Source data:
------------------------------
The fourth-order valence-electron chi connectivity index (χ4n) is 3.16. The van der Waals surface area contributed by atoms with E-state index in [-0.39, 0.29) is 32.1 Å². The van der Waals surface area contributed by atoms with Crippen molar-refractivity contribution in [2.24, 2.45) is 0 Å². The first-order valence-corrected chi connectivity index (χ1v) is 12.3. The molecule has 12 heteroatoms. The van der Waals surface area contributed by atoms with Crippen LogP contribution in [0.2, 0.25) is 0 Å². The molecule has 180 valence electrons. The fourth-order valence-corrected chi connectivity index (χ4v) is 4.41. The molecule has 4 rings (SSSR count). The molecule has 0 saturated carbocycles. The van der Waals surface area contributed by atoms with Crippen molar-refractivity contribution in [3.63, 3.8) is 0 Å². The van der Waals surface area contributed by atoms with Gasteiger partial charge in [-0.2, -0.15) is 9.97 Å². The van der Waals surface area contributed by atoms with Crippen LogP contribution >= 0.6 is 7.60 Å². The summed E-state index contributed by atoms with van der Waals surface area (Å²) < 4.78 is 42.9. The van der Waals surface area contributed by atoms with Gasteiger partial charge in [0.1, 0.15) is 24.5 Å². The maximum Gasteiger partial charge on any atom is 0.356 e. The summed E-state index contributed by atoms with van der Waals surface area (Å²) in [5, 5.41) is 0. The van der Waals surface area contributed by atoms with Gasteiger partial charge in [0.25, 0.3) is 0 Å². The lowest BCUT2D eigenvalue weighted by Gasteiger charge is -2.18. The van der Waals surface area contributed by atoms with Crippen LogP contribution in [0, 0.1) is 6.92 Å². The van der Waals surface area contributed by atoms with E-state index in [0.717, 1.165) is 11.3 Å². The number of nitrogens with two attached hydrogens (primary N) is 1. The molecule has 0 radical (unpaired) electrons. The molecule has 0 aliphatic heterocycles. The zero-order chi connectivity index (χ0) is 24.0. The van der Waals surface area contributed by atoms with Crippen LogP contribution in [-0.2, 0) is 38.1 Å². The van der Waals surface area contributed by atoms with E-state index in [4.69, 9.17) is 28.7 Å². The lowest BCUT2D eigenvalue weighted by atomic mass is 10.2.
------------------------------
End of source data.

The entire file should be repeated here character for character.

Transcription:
The fourth-order valence-electron chi connectivity index (χ4n) is 3.16. The van der Waals surface area contributed by atoms with E-state index in [-0.39, 0.29) is 32.1 Å². The van der Waals surface area contributed by atoms with Crippen molar-refractivity contribution in [2.24, 2.45) is 0 Å². The first-order valence-corrected chi connectivity index (χ1v) is 12.3. The molecule has 12 heteroatoms. The van der Waals surface area contributed by atoms with Crippen LogP contribution in [0.2, 0.25) is 0 Å². The molecule has 180 valence electrons. The fourth-order valence-corrected chi connectivity index (χ4v) is 4.41. The molecule has 4 rings (SSSR count). The molecule has 0 saturated carbocycles. The van der Waals surface area contributed by atoms with Crippen molar-refractivity contribution in [3.63, 3.8) is 0 Å². The van der Waals surface area contributed by atoms with Gasteiger partial charge in [-0.2, -0.15) is 9.97 Å². The van der Waals surface area contributed by atoms with Crippen LogP contribution >= 0.6 is 7.60 Å². The summed E-state index contributed by atoms with van der Waals surface area (Å²) < 4.78 is 42.9. The van der Waals surface area contributed by atoms with Gasteiger partial charge in [0.1, 0.15) is 24.5 Å². The maximum Gasteiger partial charge on any atom is 0.356 e. The summed E-state index contributed by atoms with van der Waals surface area (Å²) in [5, 5.41) is 0. The van der Waals surface area contributed by atoms with Gasteiger partial charge in [0.25, 0.3) is 0 Å². The lowest BCUT2D eigenvalue weighted by Gasteiger charge is -2.18. The van der Waals surface area contributed by atoms with Crippen LogP contribution in [0, 0.1) is 6.92 Å². The van der Waals surface area contributed by atoms with E-state index in [0.717, 1.165) is 11.3 Å². The number of nitrogens with two attached hydrogens (primary N) is 1. The molecule has 0 radical (unpaired) electrons. The molecule has 0 aliphatic heterocycles. The zero-order chi connectivity index (χ0) is 24.0. The van der Waals surface area contributed by atoms with Crippen LogP contribution in [-0.2, 0) is 38.1 Å². The van der Waals surface area contributed by atoms with E-state index in [4.69, 9.17) is 28.7 Å². The lowest BCUT2D eigenvalue weighted by atomic mass is 10.2.